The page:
Council to consider standards for annexations
The Cape Coral City Council narrowly agreed Monday to have city staff research the process of annexation of six lots on Pine Island Road in Matlacha.
The decision comes on the heels of a recent offer made by a real estate company on behalf of a restaurant to purchase approximately five acres the city acquired last year as part of a $13 million bulk land purchase.
“It’s city owned property based on the acquisition we made. The motion comes down to the city moving forward toward annexing property outside our geographic area,” Councilmember Marty McClain said.
This means staff will need to gather geographic information, appraised values, and other things before the land can go on the market, McClain said. Only then can they consider what to use the land for, such as parks or land swaps.
McClain said it is a process that could take months.
The subject of annexing has brought fear among Matlacha residents, who believe that Cape Coral may try to annex their community. Councilmember Lenny Nesta said it’s a thought that gives him “heartburn.”
“I have a problem with annexation. I was under the assumption when we got the land the parcel would be sold,” Nesta said. “Residents in Matlacha say Cape Coral’s going to take them over. We reaffirmed that wouldn’t happen.”
Councilmember Chris Chulakes-Leetz said the situation is distressing to Matlacha residents, who could fear the village enveloped via annexiation, while still contending that the April 2012 $13 million land deal may not have been legal.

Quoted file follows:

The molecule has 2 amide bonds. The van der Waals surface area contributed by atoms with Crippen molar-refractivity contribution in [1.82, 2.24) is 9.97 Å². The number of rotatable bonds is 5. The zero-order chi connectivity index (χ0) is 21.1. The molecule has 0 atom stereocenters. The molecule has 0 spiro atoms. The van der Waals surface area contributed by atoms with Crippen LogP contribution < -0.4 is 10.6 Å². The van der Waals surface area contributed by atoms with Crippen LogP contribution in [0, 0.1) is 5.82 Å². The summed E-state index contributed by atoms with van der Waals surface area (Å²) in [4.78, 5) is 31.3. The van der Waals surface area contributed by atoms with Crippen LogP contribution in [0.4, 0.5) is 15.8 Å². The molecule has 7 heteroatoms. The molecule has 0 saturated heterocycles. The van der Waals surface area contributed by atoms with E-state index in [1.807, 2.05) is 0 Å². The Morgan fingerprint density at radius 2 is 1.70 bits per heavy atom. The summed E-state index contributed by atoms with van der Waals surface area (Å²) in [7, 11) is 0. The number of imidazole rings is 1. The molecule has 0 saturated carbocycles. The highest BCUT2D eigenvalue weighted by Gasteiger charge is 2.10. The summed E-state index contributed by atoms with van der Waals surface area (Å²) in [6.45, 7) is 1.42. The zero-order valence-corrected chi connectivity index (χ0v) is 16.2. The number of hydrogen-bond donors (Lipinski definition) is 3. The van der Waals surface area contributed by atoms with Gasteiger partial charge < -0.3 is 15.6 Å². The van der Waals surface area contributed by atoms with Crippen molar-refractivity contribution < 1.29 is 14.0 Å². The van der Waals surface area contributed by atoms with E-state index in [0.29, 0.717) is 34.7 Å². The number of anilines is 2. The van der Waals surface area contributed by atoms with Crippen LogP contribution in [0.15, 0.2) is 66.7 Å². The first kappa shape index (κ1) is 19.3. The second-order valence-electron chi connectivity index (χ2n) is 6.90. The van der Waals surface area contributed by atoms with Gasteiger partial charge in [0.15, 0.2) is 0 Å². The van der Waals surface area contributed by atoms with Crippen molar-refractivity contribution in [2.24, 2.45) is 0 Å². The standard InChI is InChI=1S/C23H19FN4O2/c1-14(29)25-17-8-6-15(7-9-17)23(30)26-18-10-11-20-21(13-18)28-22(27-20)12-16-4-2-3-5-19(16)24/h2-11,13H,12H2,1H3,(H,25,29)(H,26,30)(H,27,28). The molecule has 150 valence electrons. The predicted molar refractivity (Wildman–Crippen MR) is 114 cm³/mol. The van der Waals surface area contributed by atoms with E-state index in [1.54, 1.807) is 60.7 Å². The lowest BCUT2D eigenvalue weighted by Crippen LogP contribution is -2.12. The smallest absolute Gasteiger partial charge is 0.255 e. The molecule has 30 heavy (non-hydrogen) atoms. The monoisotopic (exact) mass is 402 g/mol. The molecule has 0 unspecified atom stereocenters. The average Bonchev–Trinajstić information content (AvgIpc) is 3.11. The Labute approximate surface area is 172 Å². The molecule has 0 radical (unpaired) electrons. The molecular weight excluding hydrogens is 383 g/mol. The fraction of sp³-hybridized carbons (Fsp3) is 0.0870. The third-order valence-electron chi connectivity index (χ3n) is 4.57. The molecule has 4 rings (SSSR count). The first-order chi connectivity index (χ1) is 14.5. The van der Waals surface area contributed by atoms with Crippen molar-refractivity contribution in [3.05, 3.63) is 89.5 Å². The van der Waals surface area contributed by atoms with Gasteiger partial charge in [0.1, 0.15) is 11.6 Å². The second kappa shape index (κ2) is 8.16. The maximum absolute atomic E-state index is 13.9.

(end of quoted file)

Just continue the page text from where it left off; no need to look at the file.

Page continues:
Councilmember Rana Erbrick assuaged Matlacha residents by saying the only way it would become part of Cape Coral would be if it wanted to be.
Leetz and Nesta joined Mayor John Sullivan in voting against the measure that passed 5-3.
Councilmember Kevin McGrail brought up the subject as a discussion topic after Micieli’s Restaurant and real estate company LandQwest declared its interest in purchasing five acres of land the city owned for $1.5 million.
McGrail said he wants city staff to determine proper protocol on how to sell land.
He also said the land would be great to use for a marina or a boat launch, and added he believes its value is greater than what has been offered.
City tax rolls have the land valued at $3.3 million, he said.
“We need to introduce the process to any future investor who may want land. We haven’t declared anything as surplus property,” McGrail said. “I have no problem with staff looking into annexation.”
Miceli’s manager, Vincenzo Miceli Jr., said in a telephone interview last week that the restaurant is not an investor but an established business looking to expand. He said the business, which wants additional parking space, has been trying to work with city staff to determine how the site could be declared “excess” and so sold but has not made progress.
Miceli also said it’s an opportunity for the city to recoup some of the money spent on the land buy at a time when municipal officials have declared a revenue crisis.